The Court of Appeals in Georgia recently ruled that police will be permitted to forcibly administer blood tests on those they suspect are driving under the influence of alcohol. In spite of this decision, which seemingly approves of mandatory blood tests, it is important to note that the Court of Appeals does not have the final say on such matters, and the ruling could be appealed to our state’s highest court. For now, however, it appears that police have authority to conduct forced DUI blood tests on condition that an on-call judge authorizes a warrant to extract the evidence.
In the case that the Court of Appeals ruled on, police say that they pulled over the driver in March 2012. The driver reportedly smelled of alcohol and had slurred speech. Police administered a field sobriety test, and the man allegedly failed it. He was arrested and delivered to jail, where he refused to submit to a breath test.
A local judge then issued a warrant to administer a forced blood test. The man was taken to the hospital, and a blood test was administered. He allegedly tested with an alcohol content of .12. The Court of Appeals ruled that the forced blood test in this case was legitimate and thus lawful.
According to the implied consent law in Georgia, no tests will be given if the accused person agrees to accept the punishment that comes with a refusal of the test. However, in 2006, legislators added provisions in the law which allow police to extract blood evidence when a warrant has been obtained authorizing them to do so. For these and other more complicated reasons, the Court of Appeals ruled in its most recent decision that forced blood tests are permitted under the law in certain circumstances.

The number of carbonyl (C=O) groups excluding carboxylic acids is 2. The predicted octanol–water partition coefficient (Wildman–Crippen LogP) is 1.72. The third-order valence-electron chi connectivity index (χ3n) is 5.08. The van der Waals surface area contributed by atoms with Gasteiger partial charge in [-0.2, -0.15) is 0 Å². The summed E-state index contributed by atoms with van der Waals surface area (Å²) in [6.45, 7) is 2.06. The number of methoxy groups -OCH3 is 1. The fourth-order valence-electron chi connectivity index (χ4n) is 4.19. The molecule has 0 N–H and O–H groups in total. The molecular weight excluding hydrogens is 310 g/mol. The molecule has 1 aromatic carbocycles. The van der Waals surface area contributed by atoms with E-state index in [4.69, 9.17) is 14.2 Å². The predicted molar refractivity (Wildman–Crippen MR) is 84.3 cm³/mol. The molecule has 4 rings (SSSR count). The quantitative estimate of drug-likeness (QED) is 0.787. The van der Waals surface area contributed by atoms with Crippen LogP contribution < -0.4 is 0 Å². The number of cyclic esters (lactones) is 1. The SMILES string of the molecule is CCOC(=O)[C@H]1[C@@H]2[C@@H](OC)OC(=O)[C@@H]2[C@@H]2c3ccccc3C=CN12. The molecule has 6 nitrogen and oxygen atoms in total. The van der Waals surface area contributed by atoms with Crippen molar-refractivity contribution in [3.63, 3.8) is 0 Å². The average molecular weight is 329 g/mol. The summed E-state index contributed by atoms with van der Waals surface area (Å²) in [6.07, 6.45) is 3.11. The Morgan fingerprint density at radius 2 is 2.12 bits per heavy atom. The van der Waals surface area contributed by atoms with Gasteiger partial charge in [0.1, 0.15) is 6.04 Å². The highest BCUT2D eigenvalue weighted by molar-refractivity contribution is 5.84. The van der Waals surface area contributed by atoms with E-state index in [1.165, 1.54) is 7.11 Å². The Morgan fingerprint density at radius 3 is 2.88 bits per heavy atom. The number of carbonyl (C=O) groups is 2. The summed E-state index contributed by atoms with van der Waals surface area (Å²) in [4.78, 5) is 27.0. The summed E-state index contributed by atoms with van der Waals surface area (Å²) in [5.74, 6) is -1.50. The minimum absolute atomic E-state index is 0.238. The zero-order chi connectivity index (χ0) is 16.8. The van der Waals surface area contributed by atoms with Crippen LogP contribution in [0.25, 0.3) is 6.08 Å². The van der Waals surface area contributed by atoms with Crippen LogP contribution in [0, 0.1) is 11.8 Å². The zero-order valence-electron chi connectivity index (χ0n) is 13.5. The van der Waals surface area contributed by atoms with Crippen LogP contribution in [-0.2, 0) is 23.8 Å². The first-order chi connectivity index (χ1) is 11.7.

Laws governing DUI are constantly changing in the state of Georgia and throughout the nation. For this reason, drivers must stay up-to-date on their legal rights in the event that they are pulled over and the police wish to administer field sobriety tests, Breathalyzer tests and/or blood tests. No matter what evidence police collect at the time of a DUI arrest, the accused will still have the ability in court to defend him or herself against the allegations — and in a lot of situations can do so with a great deal of success.
Source: thenewspaper.com, Georgia Eliminates DUI Refusal Loophole, No author, Jan. 30, 2014